# Complex Analysis Proof showing that a Polynomial is linear

• QuantumLuck
In summary, we are given a polynomial P(z) such that P(z) is real if and only if z is real. Our goal is to prove that P(z) is linear. Using the hint provided, we set P = u + iv and z = x+iy, and note that v = 0 if and only if y = 0. From this, we can conclude that either v-sub y(partial of v with respect to y) is greater than or equal to 0 throughout the real axis or is less than or equal to 0 throughout the real axis. Additionally, either u-sub x(partial of u with respect to x) is greater than or equal to zero or is less than or equal to zero
QuantumLuck

## Homework Statement

Suppose P is a polynomial such that P(z) is real iff. z is real. Prove that P is linear.

The hint given in the text is to set P = u + iv, z = x+iy and note that v = 0 iff y = 0.

We are then told to conclude that
a. either v-sub y(partial of v with respect to y) is greater than or equal to 0 throughout the real axis or is less than or equal to 0 throughout the real axis;

b. either u-sub x(partial of u with respect to x) is greater than or equal to zero or is less than or equal to zero for all real values and hence u is monotonic along the real-axis;

c. P(z) = alpha has only one solution for real-valued alpha.

## Homework Equations

Cauchy-Reimann equations.
Fundamental Theorem of Algebra (FTA) (i think)

## The Attempt at a Solution

My friend was of the opinion that we can say v > 0 for y > 0, then we must have v < 0 for y < 0 because the FTA says v greater than or equal to 0 for all z is impossible. (yet i do not see how this follows at all and i am not sure the path to a solution that this will bring.

I am not quite sure how the proof is supposed to follow from the given guidelines and any help would be much appreciated (even a hint).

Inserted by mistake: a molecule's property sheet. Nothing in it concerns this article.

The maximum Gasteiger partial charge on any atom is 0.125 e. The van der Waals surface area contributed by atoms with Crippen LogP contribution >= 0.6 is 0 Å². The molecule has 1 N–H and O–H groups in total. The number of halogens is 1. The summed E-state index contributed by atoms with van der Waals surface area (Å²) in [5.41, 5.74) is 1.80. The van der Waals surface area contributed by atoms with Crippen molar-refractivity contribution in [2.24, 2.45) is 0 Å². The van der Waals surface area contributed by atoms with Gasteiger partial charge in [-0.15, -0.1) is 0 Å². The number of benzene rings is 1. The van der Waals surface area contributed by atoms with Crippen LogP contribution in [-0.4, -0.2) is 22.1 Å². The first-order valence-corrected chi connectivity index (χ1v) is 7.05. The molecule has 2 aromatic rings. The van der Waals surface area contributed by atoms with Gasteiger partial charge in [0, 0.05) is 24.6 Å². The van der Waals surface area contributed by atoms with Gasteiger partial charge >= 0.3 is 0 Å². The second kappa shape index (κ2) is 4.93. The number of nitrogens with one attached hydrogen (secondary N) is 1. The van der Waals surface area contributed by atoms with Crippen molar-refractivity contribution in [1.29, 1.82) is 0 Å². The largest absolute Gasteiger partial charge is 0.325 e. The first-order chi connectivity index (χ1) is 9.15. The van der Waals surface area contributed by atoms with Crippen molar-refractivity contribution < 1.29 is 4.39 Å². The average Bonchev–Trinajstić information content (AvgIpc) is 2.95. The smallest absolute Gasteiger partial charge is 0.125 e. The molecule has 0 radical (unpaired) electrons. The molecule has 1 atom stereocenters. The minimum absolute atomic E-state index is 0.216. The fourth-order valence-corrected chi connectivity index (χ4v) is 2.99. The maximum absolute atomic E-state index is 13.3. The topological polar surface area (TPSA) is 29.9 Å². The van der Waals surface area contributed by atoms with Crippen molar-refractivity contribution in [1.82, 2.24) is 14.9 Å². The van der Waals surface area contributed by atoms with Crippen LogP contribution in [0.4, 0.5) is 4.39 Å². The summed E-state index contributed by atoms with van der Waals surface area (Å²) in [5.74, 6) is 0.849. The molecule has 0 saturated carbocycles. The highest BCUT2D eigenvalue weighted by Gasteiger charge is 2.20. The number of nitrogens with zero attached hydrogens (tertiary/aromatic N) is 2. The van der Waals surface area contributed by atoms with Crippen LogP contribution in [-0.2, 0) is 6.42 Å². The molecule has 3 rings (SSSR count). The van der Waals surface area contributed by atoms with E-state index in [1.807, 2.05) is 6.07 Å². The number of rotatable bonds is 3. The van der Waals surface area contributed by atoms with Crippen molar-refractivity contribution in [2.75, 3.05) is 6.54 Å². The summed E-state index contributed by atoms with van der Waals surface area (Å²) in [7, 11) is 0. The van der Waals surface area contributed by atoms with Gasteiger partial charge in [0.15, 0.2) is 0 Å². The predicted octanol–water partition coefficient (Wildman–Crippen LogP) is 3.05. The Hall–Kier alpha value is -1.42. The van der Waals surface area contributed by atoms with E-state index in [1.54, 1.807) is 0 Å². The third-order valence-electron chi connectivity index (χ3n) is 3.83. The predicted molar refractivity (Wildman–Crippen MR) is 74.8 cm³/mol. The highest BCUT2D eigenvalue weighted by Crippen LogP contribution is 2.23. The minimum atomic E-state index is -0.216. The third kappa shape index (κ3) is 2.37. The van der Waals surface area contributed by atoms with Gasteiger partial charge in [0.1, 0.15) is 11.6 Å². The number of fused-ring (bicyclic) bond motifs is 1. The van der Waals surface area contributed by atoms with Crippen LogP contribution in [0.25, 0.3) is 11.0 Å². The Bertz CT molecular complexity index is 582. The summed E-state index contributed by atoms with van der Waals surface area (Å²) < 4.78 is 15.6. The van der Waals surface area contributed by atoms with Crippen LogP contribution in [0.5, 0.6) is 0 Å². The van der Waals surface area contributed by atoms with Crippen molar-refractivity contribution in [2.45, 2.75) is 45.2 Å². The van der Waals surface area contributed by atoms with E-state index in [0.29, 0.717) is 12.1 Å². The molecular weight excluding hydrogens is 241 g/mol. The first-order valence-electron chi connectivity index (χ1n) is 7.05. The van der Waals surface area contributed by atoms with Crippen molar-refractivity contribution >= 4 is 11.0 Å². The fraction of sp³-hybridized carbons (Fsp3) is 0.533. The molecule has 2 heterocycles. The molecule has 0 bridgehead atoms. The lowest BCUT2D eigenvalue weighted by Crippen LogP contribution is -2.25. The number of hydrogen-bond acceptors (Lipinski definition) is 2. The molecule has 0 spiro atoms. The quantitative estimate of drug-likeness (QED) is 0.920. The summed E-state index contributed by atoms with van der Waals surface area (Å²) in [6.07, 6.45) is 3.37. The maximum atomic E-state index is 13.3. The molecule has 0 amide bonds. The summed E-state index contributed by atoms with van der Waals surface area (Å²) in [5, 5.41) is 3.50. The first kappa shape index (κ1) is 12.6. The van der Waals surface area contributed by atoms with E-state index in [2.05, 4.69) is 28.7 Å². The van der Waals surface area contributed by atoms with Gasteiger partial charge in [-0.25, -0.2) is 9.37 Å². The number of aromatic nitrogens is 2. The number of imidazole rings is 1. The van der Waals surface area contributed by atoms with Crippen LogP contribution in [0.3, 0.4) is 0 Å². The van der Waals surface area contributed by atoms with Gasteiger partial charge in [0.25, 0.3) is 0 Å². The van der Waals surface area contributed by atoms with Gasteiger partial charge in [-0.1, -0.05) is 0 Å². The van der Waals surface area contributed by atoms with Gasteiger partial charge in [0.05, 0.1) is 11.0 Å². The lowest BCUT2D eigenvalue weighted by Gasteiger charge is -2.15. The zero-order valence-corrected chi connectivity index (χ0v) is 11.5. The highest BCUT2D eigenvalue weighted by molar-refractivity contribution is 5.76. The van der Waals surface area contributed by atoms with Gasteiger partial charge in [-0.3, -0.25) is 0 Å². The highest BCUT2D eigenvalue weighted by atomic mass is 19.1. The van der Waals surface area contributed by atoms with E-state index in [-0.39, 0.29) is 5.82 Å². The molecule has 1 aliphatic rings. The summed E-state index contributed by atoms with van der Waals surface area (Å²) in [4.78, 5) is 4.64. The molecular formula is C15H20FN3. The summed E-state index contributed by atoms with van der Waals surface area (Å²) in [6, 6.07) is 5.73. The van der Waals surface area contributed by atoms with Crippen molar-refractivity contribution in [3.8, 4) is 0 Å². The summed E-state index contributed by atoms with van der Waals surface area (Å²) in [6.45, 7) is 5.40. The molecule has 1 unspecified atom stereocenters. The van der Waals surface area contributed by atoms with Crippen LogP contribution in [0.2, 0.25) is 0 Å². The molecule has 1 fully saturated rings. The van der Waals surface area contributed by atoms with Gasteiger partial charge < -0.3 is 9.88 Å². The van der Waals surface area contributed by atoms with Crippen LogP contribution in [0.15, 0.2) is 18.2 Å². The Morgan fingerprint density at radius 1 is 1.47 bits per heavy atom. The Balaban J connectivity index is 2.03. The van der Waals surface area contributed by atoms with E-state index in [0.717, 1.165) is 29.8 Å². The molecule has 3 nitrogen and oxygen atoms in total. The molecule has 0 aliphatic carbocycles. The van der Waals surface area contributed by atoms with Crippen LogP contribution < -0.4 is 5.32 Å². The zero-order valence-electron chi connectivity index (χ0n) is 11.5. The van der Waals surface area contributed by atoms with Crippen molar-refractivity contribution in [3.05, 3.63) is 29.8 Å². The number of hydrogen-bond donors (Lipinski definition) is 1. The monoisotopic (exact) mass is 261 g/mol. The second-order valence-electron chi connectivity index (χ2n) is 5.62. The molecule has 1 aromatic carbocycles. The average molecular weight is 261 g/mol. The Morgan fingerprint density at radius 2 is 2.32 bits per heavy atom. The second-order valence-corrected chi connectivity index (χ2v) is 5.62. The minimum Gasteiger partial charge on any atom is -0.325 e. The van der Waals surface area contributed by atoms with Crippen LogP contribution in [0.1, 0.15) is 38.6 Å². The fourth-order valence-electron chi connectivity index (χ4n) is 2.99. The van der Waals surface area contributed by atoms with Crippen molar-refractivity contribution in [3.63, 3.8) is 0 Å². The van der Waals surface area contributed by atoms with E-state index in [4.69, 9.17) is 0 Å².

anyone have any ideas? after thinking some more i realize that b will follow from cauchy reimann equations so long as i have a. but, i fail to see how a, b, and c together define the polynomial P(z) to be linear or how part a is true.

Hmmm... I'm not sure off the top of my head, but notice P(z) being real when z is real isn't a very enlightening statement, as any real polynomial satisfies this. So the meat of the proof must lie in P(z) being real only when z is real

It's really not clear to me how to prove your hint a). But here's another approach. First show P(z) is a polynomial in z with real coefficients. Now from your knowledge of real polynomials, there is a real number A such that P(x)=A has either one or zero REAL roots (depending on whether the highest power of x is odd or even. That means if it's degree is greater than one, it must have a complex root r. Hence?

Thanks a lot Dick I was able to put together what you said with some of my professor's help to solve the problem. he didn't like the books method either. so i had to show that the power of the polynomial couldn't be even or an odd number that is three or greater. hence, it must be one.

## 1. How do you prove that a polynomial is linear using complex analysis?

To prove that a polynomial is linear using complex analysis, we use the fundamental theorem of algebra which states that every polynomial of degree n has exactly n complex roots. If a polynomial has only one root, then it is a linear polynomial.

## 2. Can a polynomial with complex coefficients be linear?

Yes, a polynomial with complex coefficients can be linear. A linear polynomial is defined as a polynomial of degree 1, and it can have any type of coefficients, whether real or complex.

## 3. What is the role of the complex plane in proving the linearity of a polynomial?

The complex plane plays a crucial role in proving the linearity of a polynomial. We use the complex plane to graph the polynomial and identify the roots of the polynomial. If the polynomial has only one root, then it is linear.

## 4. Can a polynomial of degree higher than 1 be linear?

No, a polynomial of degree higher than 1 cannot be linear. A linear polynomial is defined as a polynomial of degree 1, and a polynomial of degree higher than 1 will have more than one root, making it non-linear.

## 5. Are there any disadvantages to using complex analysis to prove the linearity of a polynomial?

One possible disadvantage of using complex analysis to prove the linearity of a polynomial is that it requires a strong understanding of complex numbers and their properties. It may also involve more complex mathematical calculations compared to other methods of proving linearity.

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